Desvenlafaxine has been reviewed over 800 times on Drugs.com at the time of writing this article. This website allows users to publish reviews of prescription drugs they’re taking. We cannot verify the accuracy or legitimacy of any reviews on this website, but patients sometimes find it useful to read reviews written by people taking medication.
The average rating of desvenlafaxine for depression is 6.9/10.
The top positive review is written by a user named “Aljo” who claims the medication has provided antidepressant benefits without the sexual side effects of other medications:
“I've recently come off lexapro due to some side effects, loss of sex drive and ejaculations without orgasms. How weird is that? Anyway I'm now on [desvenlafaxine] and the fog has lifted. You forget how good life can be when you're in the spirals of depression. But be active in your care and keep trying different meds because one day you'll succeed. I think [desvenlafaxine] is my 6th attempt at finding my happy place.”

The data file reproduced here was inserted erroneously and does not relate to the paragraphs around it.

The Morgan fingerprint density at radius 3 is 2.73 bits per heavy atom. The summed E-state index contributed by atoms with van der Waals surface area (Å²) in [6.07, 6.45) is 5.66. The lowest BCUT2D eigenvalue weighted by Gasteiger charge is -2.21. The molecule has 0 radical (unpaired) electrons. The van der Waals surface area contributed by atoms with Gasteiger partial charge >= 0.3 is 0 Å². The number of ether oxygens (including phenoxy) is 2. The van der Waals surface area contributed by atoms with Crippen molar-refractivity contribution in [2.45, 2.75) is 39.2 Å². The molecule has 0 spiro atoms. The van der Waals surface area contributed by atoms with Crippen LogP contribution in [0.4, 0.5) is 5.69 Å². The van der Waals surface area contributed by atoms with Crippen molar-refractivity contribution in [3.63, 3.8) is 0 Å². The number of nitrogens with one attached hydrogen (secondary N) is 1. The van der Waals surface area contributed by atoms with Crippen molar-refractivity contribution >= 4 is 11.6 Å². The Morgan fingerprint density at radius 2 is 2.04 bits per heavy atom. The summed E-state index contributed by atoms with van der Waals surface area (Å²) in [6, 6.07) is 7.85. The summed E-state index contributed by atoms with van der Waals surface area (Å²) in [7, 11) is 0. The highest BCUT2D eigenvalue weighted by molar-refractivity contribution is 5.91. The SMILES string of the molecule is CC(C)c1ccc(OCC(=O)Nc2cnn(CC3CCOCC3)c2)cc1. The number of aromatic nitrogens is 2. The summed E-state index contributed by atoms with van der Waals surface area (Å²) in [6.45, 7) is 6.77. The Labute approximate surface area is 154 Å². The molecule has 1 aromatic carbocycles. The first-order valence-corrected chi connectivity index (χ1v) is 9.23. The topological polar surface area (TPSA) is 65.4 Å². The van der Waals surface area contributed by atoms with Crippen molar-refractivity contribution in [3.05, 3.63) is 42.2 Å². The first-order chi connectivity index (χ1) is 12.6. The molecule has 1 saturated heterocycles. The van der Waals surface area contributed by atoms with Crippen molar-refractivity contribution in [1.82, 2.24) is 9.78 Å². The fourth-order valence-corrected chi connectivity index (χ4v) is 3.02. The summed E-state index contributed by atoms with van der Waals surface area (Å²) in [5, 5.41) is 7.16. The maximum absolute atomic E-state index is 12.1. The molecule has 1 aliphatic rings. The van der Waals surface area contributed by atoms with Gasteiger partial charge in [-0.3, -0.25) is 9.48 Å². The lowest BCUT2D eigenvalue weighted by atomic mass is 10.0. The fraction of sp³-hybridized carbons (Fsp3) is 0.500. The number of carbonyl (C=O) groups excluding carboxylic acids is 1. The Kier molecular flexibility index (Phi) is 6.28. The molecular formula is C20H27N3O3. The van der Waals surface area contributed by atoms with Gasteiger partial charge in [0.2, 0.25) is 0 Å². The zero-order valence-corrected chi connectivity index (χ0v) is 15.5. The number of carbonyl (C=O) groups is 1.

The top negative review is published by a user named “Mylifeisruined” who gave the drug a 1/10 star rating and claims that the side effects reduced their quality of life:
“I suffered almost every side effect, yawning, insomnia, increased anxiety, tinnitus, sweating, incapable of having an orgasm, vivid nightmares. I took [desvenlafaxine] 50mg for 4 weeks and I only had 1 day that I was not depressed. I quit taking it after 4 weeks of sleepless nights and a very loud high pitched ringing in my head. 2 weeks of feeling dizzy and extreme headaches, then 2 months of bad headaches and extreme anxiety.”
Desvenlafaxine Withdrawal Symptoms
Desvenlafaxine does appear to have a risk of withdrawal symptoms, which is somewhat common for drugs which modulate neurotransmitter function.